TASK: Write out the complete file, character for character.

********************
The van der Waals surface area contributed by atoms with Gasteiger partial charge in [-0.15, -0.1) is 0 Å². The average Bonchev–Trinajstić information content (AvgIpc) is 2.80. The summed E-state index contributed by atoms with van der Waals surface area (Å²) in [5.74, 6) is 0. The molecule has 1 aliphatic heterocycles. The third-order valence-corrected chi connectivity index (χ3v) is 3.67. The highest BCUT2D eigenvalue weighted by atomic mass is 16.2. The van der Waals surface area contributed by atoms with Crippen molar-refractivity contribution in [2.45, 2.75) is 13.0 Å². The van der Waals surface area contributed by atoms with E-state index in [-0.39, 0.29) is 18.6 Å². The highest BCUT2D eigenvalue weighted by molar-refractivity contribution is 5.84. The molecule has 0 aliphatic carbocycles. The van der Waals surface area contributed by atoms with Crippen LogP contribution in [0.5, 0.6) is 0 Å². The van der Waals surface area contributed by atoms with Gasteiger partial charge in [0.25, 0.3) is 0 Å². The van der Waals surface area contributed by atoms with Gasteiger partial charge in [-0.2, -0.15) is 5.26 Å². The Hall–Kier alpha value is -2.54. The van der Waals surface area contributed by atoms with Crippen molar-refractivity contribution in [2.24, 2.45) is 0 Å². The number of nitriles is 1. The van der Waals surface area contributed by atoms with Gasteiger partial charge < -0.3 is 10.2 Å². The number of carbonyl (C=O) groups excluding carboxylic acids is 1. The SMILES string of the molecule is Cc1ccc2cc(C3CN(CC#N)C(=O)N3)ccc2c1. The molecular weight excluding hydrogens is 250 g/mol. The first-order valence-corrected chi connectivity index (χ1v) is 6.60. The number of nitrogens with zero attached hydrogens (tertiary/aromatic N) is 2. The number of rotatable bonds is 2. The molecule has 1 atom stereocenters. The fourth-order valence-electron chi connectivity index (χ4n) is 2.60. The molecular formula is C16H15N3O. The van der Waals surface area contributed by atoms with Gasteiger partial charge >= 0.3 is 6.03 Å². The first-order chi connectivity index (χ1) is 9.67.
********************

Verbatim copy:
The van der Waals surface area contributed by atoms with Gasteiger partial charge in [-0.15, -0.1) is 0 Å². The average Bonchev–Trinajstić information content (AvgIpc) is 2.80. The summed E-state index contributed by atoms with van der Waals surface area (Å²) in [5.74, 6) is 0. The molecule has 1 aliphatic heterocycles. The third-order valence-corrected chi connectivity index (χ3v) is 3.67. The highest BCUT2D eigenvalue weighted by atomic mass is 16.2. The van der Waals surface area contributed by atoms with Crippen molar-refractivity contribution in [2.45, 2.75) is 13.0 Å². The van der Waals surface area contributed by atoms with E-state index in [-0.39, 0.29) is 18.6 Å². The highest BCUT2D eigenvalue weighted by molar-refractivity contribution is 5.84. The molecule has 0 aliphatic carbocycles. The van der Waals surface area contributed by atoms with Crippen LogP contribution in [0.5, 0.6) is 0 Å². The van der Waals surface area contributed by atoms with Gasteiger partial charge in [0.25, 0.3) is 0 Å². The van der Waals surface area contributed by atoms with Gasteiger partial charge in [-0.2, -0.15) is 5.26 Å². The Hall–Kier alpha value is -2.54. The van der Waals surface area contributed by atoms with Crippen molar-refractivity contribution in [2.24, 2.45) is 0 Å². The number of nitriles is 1. The van der Waals surface area contributed by atoms with Gasteiger partial charge < -0.3 is 10.2 Å². The number of carbonyl (C=O) groups excluding carboxylic acids is 1. The SMILES string of the molecule is Cc1ccc2cc(C3CN(CC#N)C(=O)N3)ccc2c1. The molecular weight excluding hydrogens is 250 g/mol. The first-order valence-corrected chi connectivity index (χ1v) is 6.60. The number of nitrogens with zero attached hydrogens (tertiary/aromatic N) is 2. The number of rotatable bonds is 2. The molecule has 1 atom stereocenters. The fourth-order valence-electron chi connectivity index (χ4n) is 2.60. The molecular formula is C16H15N3O. The van der Waals surface area contributed by atoms with Gasteiger partial charge >= 0.3 is 6.03 Å². The first-order chi connectivity index (χ1) is 9.67.